Alex Miller’s latest novel The Passage of Love is an exquisitely personal life story told in a fictional style.

After thirty years, and in an opportunity to review and celebrate both his own life and the life of loved ones, Miller draws on memories, dreams, stories, love and death to create a moving and raw fictional novel that is the closest to an autobiography likely to be read from him.

The Passage of Love is my take on a fictional autobiography,” said Miller.

“My opportunity in old age to review my life and to celebrate the lives of loved ones, and to do this in the form of a story.”

The novel begins with an old man sitting in a New York park, holding a book and tries to accept that his contribution to the future is over.

Instead, he remembers a youthful yearning for open horizons, for Australia; a yearning he now knows inspired his life as a writer.

Instinctively, he picks up his pen and starts at the beginning. At twenty-one years of age, Robert Crofts leaves his broken dreams in Far North Queensland, finally stopping in Melbourne almost destitute. It’s there he begins to understand how books and writing might be the saving of him. They will be how he leaves his mark on the world.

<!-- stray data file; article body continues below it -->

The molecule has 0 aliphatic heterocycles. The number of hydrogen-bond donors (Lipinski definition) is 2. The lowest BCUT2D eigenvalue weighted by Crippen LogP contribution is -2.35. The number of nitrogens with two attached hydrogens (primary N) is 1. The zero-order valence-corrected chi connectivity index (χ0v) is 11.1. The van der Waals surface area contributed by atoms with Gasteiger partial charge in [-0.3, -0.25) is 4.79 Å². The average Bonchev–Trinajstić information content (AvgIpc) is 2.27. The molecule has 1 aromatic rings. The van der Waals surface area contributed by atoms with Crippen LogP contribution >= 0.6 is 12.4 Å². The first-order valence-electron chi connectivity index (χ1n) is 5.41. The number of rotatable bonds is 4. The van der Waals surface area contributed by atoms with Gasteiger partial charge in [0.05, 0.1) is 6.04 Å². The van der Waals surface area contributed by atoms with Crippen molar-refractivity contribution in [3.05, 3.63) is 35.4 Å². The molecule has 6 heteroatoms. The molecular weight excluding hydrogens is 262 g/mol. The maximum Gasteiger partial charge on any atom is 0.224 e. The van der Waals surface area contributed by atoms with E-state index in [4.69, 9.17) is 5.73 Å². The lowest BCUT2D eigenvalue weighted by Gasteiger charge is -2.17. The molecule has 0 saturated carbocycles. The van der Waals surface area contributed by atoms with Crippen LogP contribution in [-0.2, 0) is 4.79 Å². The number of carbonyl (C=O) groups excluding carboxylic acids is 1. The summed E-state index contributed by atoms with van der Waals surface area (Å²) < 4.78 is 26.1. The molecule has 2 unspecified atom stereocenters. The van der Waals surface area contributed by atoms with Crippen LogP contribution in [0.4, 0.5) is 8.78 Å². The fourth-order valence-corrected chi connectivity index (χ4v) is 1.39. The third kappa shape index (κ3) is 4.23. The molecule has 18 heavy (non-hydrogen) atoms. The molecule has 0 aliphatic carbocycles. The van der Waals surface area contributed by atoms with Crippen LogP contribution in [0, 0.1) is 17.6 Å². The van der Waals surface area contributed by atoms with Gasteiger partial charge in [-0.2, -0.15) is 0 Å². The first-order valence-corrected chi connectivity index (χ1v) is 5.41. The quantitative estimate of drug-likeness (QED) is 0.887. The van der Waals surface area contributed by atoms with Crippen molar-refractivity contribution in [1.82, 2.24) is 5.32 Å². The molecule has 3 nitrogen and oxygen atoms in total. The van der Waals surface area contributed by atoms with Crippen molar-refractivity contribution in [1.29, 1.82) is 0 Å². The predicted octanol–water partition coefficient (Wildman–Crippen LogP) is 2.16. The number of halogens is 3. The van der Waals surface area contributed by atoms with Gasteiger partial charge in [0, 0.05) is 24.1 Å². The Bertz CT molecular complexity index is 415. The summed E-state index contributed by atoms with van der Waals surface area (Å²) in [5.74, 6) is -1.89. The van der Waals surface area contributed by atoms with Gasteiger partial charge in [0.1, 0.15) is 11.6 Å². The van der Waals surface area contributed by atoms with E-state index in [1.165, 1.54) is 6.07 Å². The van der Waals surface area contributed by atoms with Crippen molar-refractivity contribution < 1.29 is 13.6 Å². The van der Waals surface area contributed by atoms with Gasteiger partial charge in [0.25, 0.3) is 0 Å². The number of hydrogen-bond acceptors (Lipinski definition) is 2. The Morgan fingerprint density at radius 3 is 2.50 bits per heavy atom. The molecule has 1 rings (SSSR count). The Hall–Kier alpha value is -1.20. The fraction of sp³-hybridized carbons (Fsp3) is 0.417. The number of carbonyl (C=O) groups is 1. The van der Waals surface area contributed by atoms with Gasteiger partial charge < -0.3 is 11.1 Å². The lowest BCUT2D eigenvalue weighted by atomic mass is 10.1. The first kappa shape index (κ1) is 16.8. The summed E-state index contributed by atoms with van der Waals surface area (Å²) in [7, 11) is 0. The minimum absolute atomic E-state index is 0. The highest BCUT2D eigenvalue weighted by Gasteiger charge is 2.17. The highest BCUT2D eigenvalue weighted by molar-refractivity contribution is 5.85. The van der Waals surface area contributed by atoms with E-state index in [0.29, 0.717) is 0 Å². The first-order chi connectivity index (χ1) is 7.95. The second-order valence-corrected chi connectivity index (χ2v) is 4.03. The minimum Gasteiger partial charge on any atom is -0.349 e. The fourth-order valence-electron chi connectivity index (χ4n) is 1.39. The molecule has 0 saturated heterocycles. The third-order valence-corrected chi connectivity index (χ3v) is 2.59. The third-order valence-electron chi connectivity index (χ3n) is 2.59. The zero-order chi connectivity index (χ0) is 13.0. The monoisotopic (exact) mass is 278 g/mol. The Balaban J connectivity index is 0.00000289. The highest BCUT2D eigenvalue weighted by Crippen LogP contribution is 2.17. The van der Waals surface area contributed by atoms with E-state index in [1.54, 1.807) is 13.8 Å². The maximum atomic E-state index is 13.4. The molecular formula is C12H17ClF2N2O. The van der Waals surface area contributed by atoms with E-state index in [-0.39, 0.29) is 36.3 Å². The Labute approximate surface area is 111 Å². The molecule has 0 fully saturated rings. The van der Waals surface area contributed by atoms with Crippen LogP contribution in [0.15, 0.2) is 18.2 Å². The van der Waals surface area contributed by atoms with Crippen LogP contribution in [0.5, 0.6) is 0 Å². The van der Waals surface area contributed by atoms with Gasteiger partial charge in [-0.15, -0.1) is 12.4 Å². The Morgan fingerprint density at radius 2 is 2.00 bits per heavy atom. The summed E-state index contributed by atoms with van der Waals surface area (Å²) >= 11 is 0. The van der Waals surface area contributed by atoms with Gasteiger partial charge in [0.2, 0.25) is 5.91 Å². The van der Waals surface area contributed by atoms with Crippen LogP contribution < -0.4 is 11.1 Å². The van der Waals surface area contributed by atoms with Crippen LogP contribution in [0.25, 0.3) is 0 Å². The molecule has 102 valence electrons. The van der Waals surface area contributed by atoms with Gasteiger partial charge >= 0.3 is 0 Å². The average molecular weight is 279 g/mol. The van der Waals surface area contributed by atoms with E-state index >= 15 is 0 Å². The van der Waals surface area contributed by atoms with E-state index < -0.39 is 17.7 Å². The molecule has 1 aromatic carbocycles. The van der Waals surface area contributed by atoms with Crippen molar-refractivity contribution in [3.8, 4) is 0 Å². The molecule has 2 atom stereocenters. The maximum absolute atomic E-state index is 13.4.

He also begins to understand how many obstacles there will be to thwart his ambition.

When Robert is introduced to Lena Soren – beautiful, rich and educated – his life takes a very different path. But in the intimacy of their connection lies unknowings that both torment and tantalise Robert and Lena.

In a rich blend of thoughtful and beautifully observed writing, the lives of a husband and wife are laid bare in their passionate struggle to engage with their individual creativity.

Readers also enjoyed this story about Six Ways to Sunday.

 

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